Walking in Switzerland

With visits to Switzerland spanning nearly 30 years I can confirm with some conviction that visiting Switzerland is one of the easiest tasks confronting any traveller. A reliable infrastructure and an overwhelming sense of ordered efficiency make travel a pleasure that is rarely experienced anywhere else in the world. Much information is already available in travel guides and elsewhere on the Internet so the content here is limited to that directly relevant to walkers.

railway ticketPublic Transport - well co-ordinated, punctual and comfortable, the public transport provision is excellent. The Railways (both State and privately owned) provide the backbone of the system. Trains are frequent and co-ordinate with buses and other forms of transport where appropriate. Information is freely available at stations, tourist offices and many hotels. Many special tickets and travel passes are available and these provide considerable discounts over regular fares.

Mountain Transport - a well developed network of cable cars, narrow gauge railways, funiculars and chair-lifts enable height to be gained very easily. Fares can be relatively high but it does mean that more time and energy can be spent exploring the higher ground and enjoying the mountains. If using mountain transport for a return to the valley base, make sure you are aware what time the last service operates and allow plenty of time to get back. Remember, long descents at the end of the day can be dangerous and tiring - 20 minutes down on a cable car may take three or four hours on foot - maybe more if it is dark!

Footpaths - signed footpaths are to be found everywhere. Most are well maintained and generally easy to navigate they provide access to most areas worth visiting. Little used mountains paths may suffer from poor intermediate waymarking so some navigational skills may be required.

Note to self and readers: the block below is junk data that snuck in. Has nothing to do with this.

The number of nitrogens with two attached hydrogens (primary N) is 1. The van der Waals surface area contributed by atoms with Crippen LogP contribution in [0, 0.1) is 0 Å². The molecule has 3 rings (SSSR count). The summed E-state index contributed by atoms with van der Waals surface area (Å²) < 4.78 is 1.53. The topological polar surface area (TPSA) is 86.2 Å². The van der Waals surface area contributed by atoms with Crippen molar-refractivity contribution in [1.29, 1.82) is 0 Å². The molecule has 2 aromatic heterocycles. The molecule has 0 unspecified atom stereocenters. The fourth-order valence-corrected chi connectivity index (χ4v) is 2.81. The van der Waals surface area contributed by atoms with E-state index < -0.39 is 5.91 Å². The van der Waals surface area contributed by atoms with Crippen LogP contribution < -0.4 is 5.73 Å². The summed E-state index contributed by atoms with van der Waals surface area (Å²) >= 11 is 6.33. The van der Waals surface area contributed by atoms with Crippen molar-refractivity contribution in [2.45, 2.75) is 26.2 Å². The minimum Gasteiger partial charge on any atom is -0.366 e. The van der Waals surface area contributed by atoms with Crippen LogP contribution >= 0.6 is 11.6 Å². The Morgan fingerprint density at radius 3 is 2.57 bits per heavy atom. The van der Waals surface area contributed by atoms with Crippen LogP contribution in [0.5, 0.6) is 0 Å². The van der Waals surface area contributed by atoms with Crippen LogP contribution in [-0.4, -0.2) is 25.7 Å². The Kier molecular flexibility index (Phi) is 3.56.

footpath signFootpaths (Wanderweg) are indicated by yellow signs often with estimated time shown on the sign. Footpaths marked in this way are easy routes and providing you wear sensible clothing and footwear you should encounter no difficulties.

mountain path signMountain paths (Bergweg) are indicated by yellow signs with white and red waymark. The waymarks can be painted on trees, rocks and buildings and ensure easy to follow paths. Mountain paths can involve some difficult sections including cable sections, ladders and other safety aids. Good footwear and equipment is recommended. Where additional safety aids are provided, it is assumed you are competent in their use.

high mountain path signHigh mountain paths are indicated by blue and white waymarks painted on rocks and other suitable objects. These routes are often marked at their start with signs that warn you are taking these routes at "your own risk". You are almost certain to meet with some difficulties. Some sections may not be equipped with safety aids so ropework may be required. These paths are for experienced walkers only who are equipped to high standards and are aware of the potential risks.

Winter Paths (Winterweg) are common in some areas. These are paths in snow that are cleared for walkers. Heed notices and do take care. Simple precautions can save fractured limbs. Generally speaking crampons are not required but in icy conditions they may prove useful.

Route Times - experience has shown the times quoted for sections of footpath are generally accurate. Uphill signs on a route will show longer times than downhill over the same route.

Mountain Restuarants - many routes go some distance from villages and towns and are consequently fairly remote. However there are many restaurants, mountain huts and alpine farms where you can get something to eat and drink far away from 'civilisation'. Many of these establishments are seasonal so enquire locally if in doubt. It is always a good idea to ensure you carry some food and drink with you on a "just in case" basis.

Mountain Huts - these are there for climbers and walkers. They offer excellent food perfect for an outdoor life. Accommodation is in dormitories and can be crowded. Check with warden before setting out. Do not assume they will have a spare bed for the night!

Maps - are freely available in tourist offices and book stores. There are also many promotional leaflets detailing walks and it is probably better to wait until you arrive at your destination before purchasing detailed mapping. Local Tourist Offices often produce their own maps and these detail footpaths and often provide some suggested walks.

Weather - Mountain areas can suffer notoriously bad weather even in Summer. Do check local weather forecasts carefully. In summer, heavy thunderstorms can cause rivers to rise quickly. This has led to fatalities in the past with river crossings dangerous and life threatening. Lightning is also dangerous and should be treated with extreme caution. In winter many paths are closed - heed warning notices. If in doubt turn back and head for base.